This little exchange occurred on the rec.travel.europe group today.
I was going to re-write it, but decided to just copy it because it shows how we ate as we travelled, and why we chose to do it that way.
This comment was posted by Ian F:
"Mrs. F. and I were in our favourite small traditional Italian restaurant in Soho, London last night around 9pm. All the bars and restaurants in the area were extremely busy and there were small queues (lines) at several of them, including ours. A table for two came free next to us and two young American girls took it. They read the menu, and tried to order one starter-portion bowl of pasta between them! They were duly sent packing! What on earth makes people think they can do this at such a busy time?"
Fascinating. I've read all the responses to date, and I think you chose, unwittingly, a very apt subject:"What is it with some people".
What is it with you and this restaurant owner?
Boy, is he a lucky guy that I wasn't that customer. Not that I am American, young or female. I am Australian, 59 and male.
I am also a diabetic with some very specific dietary limitations and I travel with my wife who aspires to be 5' tall and eats very small meals. So we travelled the world for a total of eight months in two trips and umpteen different countries sharing meals at every opportunity.
Occasionally we would both have a full meal, most often when I wished to eat seafood or fish, because she can't. But generally we ordered one meal and an extra plate and cutlery so we could share. When language and communication were difficult, we would order a main course for me and a side salad or similar for her, then mix-and-match when it was served. Even in Paris, with "Plat du Jour" as a standard, we were able to find cafes which would let us share one between us. I'd have the soup and half the main, she had the other half and the dessert. Sometimes we would just have an appetiser each, and nothing else.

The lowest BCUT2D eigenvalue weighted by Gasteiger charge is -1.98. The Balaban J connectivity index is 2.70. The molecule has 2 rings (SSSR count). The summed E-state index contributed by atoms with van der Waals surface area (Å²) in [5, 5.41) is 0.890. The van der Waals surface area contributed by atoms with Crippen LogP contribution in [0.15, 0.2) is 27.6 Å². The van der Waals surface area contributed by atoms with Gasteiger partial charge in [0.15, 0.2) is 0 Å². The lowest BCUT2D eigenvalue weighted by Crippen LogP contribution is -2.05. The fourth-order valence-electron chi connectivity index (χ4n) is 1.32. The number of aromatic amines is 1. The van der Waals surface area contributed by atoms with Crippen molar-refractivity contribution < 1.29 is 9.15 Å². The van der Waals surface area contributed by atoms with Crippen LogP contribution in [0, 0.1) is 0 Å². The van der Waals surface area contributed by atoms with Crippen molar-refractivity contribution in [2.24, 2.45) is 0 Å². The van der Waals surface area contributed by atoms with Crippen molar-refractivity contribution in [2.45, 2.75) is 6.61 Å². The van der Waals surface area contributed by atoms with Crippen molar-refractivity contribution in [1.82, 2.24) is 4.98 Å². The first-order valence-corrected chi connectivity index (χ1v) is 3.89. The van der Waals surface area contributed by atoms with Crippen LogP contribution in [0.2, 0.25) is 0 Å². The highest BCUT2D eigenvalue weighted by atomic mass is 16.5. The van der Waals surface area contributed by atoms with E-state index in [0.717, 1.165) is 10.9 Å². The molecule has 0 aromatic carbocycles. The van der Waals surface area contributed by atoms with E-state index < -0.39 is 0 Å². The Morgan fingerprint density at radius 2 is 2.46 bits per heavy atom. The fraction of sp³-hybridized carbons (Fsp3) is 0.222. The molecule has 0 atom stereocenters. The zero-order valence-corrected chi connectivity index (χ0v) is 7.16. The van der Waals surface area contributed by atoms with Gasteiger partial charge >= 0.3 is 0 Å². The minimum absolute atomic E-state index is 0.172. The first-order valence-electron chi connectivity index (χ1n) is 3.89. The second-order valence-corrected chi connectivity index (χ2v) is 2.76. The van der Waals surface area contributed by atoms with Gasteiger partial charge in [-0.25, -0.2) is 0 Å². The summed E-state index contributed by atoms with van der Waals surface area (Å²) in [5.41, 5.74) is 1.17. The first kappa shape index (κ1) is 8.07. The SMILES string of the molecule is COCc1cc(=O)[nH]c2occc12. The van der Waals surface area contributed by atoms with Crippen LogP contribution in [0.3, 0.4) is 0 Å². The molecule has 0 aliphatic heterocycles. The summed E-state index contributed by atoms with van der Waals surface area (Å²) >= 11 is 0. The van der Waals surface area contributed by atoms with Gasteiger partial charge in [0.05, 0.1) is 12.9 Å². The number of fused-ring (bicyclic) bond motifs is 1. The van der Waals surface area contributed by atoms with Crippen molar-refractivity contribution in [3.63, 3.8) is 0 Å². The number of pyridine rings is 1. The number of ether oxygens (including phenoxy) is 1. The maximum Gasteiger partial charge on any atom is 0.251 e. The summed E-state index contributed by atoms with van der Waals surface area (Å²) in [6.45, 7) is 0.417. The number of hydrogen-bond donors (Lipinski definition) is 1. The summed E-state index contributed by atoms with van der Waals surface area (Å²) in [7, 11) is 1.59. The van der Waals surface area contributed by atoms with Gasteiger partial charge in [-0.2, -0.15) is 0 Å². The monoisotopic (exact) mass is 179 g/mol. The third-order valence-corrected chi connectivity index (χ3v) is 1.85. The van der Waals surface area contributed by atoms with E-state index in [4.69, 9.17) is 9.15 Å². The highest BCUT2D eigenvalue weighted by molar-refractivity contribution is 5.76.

The economic saving was nice, we saved a lot of cash, but it wasn't the reason. We shared meals for medical and dietary reasons. We didn't want to get on the plane out of Brisbane as passengers and return three months later as cargo. As it happens, I lost 2Kg on the trip.
It is much, much easier to stick to a diet plan when you do that than to leave food that you've paid for on the plate.Try explaining to a waiter in mutually incomprehensible languages that you want a low-carb meal. It's hard enough in some places to order anything edible, without complicating it.
There were rare occasions when it was difficult to arrange because the restauranteurs were of the same grasping nature as yours. Actually, in 94 days on this last trip we only struck it twice, both on the same day for lunch in Languedoc. We walked out in both cases - but left no doubt behind us of our opinion of the restaurant or the restauranteur. I am generally a mild-mannered, gentle person. However there are times when I forget that, and it appears that being 6' and large can be intimidating to some.
Of course, in the USA it was never a problem. The only saving grace of the "tip-for-absolutely-everything" culture is that they will serve you as little or as much as you want if you make it clear that the tip will be generous.
The journey starts here: Brisbane to Singapore